Vulgarity dominates
The sprouting of various outfits means the audiences have a lot to choose from. It also means though, that there are too many cooks in the kitchen. Andrew Whalley, a seasoned playwright and media trainer from Zimbabwe, who comes to the country every now and then, thinks comedy in Uganda has lost its aroma.

“It gets boring. You will not go for four straight comedy shows and not listen to the same ethnic and obscene jokes,” he says, telling of the usual menu at almost every comedy night in town. What he is says is quite true. You might not impress your moralistic friend or partner if you take them to some of the comedy nights in town. Most of our comedians think that dirty jokes are the way to go, after all “the crowd keeps laughing at the jokes”, a few argue.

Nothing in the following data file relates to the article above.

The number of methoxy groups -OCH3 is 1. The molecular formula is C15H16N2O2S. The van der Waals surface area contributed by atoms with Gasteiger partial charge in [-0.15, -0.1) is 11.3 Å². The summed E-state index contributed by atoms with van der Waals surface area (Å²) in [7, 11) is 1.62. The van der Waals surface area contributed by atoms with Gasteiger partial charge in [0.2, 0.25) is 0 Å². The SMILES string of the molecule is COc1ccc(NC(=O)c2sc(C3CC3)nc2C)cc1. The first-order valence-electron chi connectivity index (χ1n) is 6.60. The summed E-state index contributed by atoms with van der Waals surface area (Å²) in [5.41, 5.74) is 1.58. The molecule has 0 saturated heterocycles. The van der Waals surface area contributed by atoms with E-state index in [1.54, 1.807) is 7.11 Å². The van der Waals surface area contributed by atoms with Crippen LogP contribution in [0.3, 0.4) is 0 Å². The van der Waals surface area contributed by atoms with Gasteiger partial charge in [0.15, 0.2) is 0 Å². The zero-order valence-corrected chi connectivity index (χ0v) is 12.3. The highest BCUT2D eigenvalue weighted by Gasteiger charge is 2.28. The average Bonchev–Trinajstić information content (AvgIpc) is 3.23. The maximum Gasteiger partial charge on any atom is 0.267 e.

“It is escapism. Some comedians will prepare something serious but when jokes don’t work out, their fall back position is to become vulgar which is embarrassing,” comedian and actor, Luswata says. Mukiibi, the brainchild behind Akandolindoli comedy sessions at Red Nite Pub at Bat Valley Theatre, agrees.

“Some people have stooped too low. Many of the comedians would like to copy American comedy. We have a different set of values and comedy per se is not about being vulgar. You can have clean comedy. I am not as natural as Kato Lubwama but I am creative,” he argues.